Alexian Brother's approach is aimed at helping seniors find peace of mind
By JULIE MINDA
ST. LOUIS — It's a busy Wednesday morning at the Alexian Brothers PACE Program here, as more than a hundred older adults arrive for their day at the center and make their way to their usual seats at dozens of large, round tables scattered around a ballroom-sized gathering area.
Br. Warren Longo, CFA, bustles around the tables, accepting hug after hug from new arrivals, assisting some with their wheelchairs or walkers, sending a wave and a smile to others who have already settled in. Clearly, the affection is mutual. He brightens as he works the room.
He knows each PACE participant personally, and asks about sick loved ones, or a recent visit with grandchildren.
"I am energized by this place," he says, adding of the PACE participants, "They give me love. They make my day. They are my family."
Br. Longo has been spiritual care director of the Alexian Brothers Program of All-Inclusive Care for the Elderly since Alexian opened the program for low-income, frail seniors more than a decade ago in St. Louis. It's important to him that PACE participants know they are valued and that their lives have meaning and purpose. He says it is his mission as an Alexian Brother to honor each person's dignity and to show compassion. One way he does this is by helping participants explore and confront unresolved issues that produce spiritual discomfort.
"In a way, you become their pastor," he says of the PACE participants.
A spiritual atmosphere
This pastoral relationship is important when it comes to delivering spiritual care to participants of Alexian's program in St. Louis, which is one of about 75 PACE offerings in 29 states. The programs are designed to surround elders with the services they need so that they can postpone the necessity of nursing home care.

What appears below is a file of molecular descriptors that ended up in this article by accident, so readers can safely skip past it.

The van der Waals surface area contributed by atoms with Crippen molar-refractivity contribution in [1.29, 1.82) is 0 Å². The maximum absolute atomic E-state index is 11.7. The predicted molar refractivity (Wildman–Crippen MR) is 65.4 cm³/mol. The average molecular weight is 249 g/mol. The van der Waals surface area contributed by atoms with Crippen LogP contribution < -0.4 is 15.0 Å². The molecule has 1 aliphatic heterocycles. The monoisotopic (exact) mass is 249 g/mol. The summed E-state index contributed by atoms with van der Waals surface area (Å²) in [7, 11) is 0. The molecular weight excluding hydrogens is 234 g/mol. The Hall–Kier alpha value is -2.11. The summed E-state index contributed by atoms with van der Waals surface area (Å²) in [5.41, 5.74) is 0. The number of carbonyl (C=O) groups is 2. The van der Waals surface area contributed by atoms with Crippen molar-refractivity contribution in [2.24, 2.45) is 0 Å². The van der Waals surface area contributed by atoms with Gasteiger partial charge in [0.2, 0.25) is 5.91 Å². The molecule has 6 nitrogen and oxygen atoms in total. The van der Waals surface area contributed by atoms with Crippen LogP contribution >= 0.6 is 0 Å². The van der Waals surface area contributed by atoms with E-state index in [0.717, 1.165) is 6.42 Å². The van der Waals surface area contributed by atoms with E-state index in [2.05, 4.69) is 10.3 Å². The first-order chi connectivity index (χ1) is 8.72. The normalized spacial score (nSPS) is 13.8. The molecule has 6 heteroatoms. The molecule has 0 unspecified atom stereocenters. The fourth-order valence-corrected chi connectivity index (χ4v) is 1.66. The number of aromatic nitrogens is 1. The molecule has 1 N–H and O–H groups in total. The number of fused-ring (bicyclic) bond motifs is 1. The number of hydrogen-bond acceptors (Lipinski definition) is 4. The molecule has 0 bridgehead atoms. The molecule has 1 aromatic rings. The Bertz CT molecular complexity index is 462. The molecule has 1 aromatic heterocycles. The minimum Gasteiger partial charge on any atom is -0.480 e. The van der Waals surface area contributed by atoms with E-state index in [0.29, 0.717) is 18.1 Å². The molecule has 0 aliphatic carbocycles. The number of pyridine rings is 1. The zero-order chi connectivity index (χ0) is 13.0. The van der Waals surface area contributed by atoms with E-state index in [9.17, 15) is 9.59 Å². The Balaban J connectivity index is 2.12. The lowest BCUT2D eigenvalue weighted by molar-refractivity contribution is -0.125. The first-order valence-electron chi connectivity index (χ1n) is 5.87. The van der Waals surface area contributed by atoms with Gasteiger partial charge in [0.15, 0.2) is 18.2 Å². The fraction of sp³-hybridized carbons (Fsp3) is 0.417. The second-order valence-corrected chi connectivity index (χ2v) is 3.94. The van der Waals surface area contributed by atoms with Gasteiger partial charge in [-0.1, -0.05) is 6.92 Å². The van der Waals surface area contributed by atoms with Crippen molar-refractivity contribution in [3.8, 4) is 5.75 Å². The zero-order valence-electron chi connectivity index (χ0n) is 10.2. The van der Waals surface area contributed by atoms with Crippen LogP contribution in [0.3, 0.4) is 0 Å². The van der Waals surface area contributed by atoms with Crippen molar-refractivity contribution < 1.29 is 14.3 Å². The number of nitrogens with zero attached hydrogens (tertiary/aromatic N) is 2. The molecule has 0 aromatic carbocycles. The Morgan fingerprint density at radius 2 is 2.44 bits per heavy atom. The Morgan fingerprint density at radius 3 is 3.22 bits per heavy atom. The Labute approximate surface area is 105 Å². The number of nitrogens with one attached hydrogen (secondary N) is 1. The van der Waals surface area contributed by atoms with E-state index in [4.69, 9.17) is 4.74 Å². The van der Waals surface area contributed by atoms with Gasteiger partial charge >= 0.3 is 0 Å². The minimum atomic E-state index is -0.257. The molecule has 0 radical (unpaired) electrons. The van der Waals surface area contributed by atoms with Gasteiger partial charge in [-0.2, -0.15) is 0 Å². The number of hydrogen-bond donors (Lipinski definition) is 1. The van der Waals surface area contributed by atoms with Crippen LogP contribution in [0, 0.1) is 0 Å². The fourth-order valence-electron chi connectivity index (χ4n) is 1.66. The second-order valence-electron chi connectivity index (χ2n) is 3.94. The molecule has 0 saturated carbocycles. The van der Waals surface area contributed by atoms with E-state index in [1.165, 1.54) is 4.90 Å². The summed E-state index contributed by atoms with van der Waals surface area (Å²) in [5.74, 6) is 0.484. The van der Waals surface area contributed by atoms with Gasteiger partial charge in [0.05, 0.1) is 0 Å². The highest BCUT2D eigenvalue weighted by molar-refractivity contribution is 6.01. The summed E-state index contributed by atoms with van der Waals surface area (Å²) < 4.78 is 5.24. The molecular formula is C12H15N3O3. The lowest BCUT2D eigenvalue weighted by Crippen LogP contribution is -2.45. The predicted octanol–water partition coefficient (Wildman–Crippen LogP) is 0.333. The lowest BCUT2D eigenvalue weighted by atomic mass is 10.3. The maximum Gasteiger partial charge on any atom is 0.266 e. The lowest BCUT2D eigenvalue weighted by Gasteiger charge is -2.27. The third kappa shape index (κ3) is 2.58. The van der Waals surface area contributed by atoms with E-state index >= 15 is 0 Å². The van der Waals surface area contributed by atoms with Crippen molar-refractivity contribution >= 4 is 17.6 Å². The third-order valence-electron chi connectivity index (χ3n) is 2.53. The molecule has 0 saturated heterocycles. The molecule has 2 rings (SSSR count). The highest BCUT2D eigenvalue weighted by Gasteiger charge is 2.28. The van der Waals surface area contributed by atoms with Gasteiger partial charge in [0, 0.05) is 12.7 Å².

Gelene Adkins is a psychologist with the St. Louis Behavioral Medicine Institute, which is under contract with Alexian Brothers to provide psychological services to its PACE clients. She says many PACE participants grew up in a generation that avoided talking about unpleasant topics, and so these elders may have some spiritual concerns that they have never dealt with. Also, she says, since "they have quite an accumulation of experiences" over their many years of life, they may have experienced a lot of change, and perhaps tragic losses.
Unresolved conflicts and loss can make people feel emotionally shut down or restless; and, in extreme cases, can cause them to question life's purpose and God's love.
With patience and empathy, Br. Longo encourages PACE participants to face their fears and take actions that can ease regret and help them make peace with their lives.
Hurts in need of healing
Johnny Felts, a PACE participant since 2008, was struggling with a sense of loss when he sought help from Br. Longo. Felts lost contact with his infant son decades ago after he and the boy's mother divorced. He says he made several unsuccessful attempts at contacting his son. Eventually, "I didn't have the heart or the courage to try again," Felts says.
At PACE, he told Br. Longo he regretted never having known his son as a boy or as a man. Br. Longo spent nine months combing records to find clues to the whereabouts of Felts' son, and he sent letters to promising addresses, conveying Felts' love for the boy and his heartbreak over the lost relationship. Br. Longo offered to serve as a liaison to reunite the younger man and his father. All but two letter recipients replied that they were not the man that Felts was seeking. Felts believes one of the two nonrespondents may have been his son, but the man may not have been ready for contact. "But I feel wonderful for doing it. I feel blessed," Felts says. He adds that he has put the situation in God's hands and feels there has been a resolution.